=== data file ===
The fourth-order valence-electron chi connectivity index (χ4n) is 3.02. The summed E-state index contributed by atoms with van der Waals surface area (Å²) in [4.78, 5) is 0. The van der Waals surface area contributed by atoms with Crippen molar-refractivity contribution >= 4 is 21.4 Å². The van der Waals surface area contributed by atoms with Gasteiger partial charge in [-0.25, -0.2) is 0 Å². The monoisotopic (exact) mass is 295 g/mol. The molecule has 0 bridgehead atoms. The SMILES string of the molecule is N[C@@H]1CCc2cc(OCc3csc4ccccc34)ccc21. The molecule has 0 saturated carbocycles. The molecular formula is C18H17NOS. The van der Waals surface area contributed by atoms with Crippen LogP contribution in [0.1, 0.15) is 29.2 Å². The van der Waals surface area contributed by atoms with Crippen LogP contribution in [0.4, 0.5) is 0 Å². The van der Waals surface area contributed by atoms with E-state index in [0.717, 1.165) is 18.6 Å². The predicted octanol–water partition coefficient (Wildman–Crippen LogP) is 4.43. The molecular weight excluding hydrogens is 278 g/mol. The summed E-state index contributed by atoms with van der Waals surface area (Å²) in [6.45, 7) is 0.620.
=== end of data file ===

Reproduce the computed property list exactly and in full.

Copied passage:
The fourth-order valence-electron chi connectivity index (χ4n) is 3.02. The summed E-state index contributed by atoms with van der Waals surface area (Å²) in [4.78, 5) is 0. The van der Waals surface area contributed by atoms with Crippen molar-refractivity contribution >= 4 is 21.4 Å². The van der Waals surface area contributed by atoms with Gasteiger partial charge in [-0.25, -0.2) is 0 Å². The monoisotopic (exact) mass is 295 g/mol. The molecule has 0 bridgehead atoms. The SMILES string of the molecule is N[C@@H]1CCc2cc(OCc3csc4ccccc34)ccc21. The molecule has 0 saturated carbocycles. The molecular formula is C18H17NOS. The van der Waals surface area contributed by atoms with Crippen LogP contribution in [0.1, 0.15) is 29.2 Å². The van der Waals surface area contributed by atoms with Crippen LogP contribution in [0.4, 0.5) is 0 Å². The van der Waals surface area contributed by atoms with E-state index in [0.717, 1.165) is 18.6 Å². The predicted octanol–water partition coefficient (Wildman–Crippen LogP) is 4.43. The molecular weight excluding hydrogens is 278 g/mol. The summed E-state index contributed by atoms with van der Waals surface area (Å²) in [6.45, 7) is 0.620.